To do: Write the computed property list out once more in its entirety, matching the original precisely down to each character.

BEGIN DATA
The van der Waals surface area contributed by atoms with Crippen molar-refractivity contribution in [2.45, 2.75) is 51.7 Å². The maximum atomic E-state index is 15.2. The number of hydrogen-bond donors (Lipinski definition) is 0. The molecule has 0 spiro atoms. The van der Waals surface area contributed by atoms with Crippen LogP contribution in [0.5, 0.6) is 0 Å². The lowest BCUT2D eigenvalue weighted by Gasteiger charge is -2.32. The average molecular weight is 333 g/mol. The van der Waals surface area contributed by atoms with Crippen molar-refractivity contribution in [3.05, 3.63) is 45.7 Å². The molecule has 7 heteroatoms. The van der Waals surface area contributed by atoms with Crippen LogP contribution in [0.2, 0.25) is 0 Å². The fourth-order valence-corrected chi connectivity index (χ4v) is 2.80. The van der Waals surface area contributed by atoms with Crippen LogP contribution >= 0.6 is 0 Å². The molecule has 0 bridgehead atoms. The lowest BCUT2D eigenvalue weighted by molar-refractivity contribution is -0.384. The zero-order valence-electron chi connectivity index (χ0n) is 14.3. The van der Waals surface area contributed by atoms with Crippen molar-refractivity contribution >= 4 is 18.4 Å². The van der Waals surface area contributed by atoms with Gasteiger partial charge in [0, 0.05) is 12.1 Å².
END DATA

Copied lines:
The van der Waals surface area contributed by atoms with Crippen molar-refractivity contribution in [2.45, 2.75) is 51.7 Å². The maximum atomic E-state index is 15.2. The number of hydrogen-bond donors (Lipinski definition) is 0. The molecule has 0 spiro atoms. The van der Waals surface area contributed by atoms with Crippen LogP contribution in [0.5, 0.6) is 0 Å². The lowest BCUT2D eigenvalue weighted by Gasteiger charge is -2.32. The average molecular weight is 333 g/mol. The van der Waals surface area contributed by atoms with Crippen molar-refractivity contribution in [3.05, 3.63) is 45.7 Å². The molecule has 7 heteroatoms. The van der Waals surface area contributed by atoms with Crippen LogP contribution in [0.2, 0.25) is 0 Å². The fourth-order valence-corrected chi connectivity index (χ4v) is 2.80. The van der Waals surface area contributed by atoms with Crippen LogP contribution >= 0.6 is 0 Å². The molecule has 0 bridgehead atoms. The lowest BCUT2D eigenvalue weighted by molar-refractivity contribution is -0.384. The zero-order valence-electron chi connectivity index (χ0n) is 14.3. The van der Waals surface area contributed by atoms with Crippen molar-refractivity contribution >= 4 is 18.4 Å². The van der Waals surface area contributed by atoms with Gasteiger partial charge in [0, 0.05) is 12.1 Å².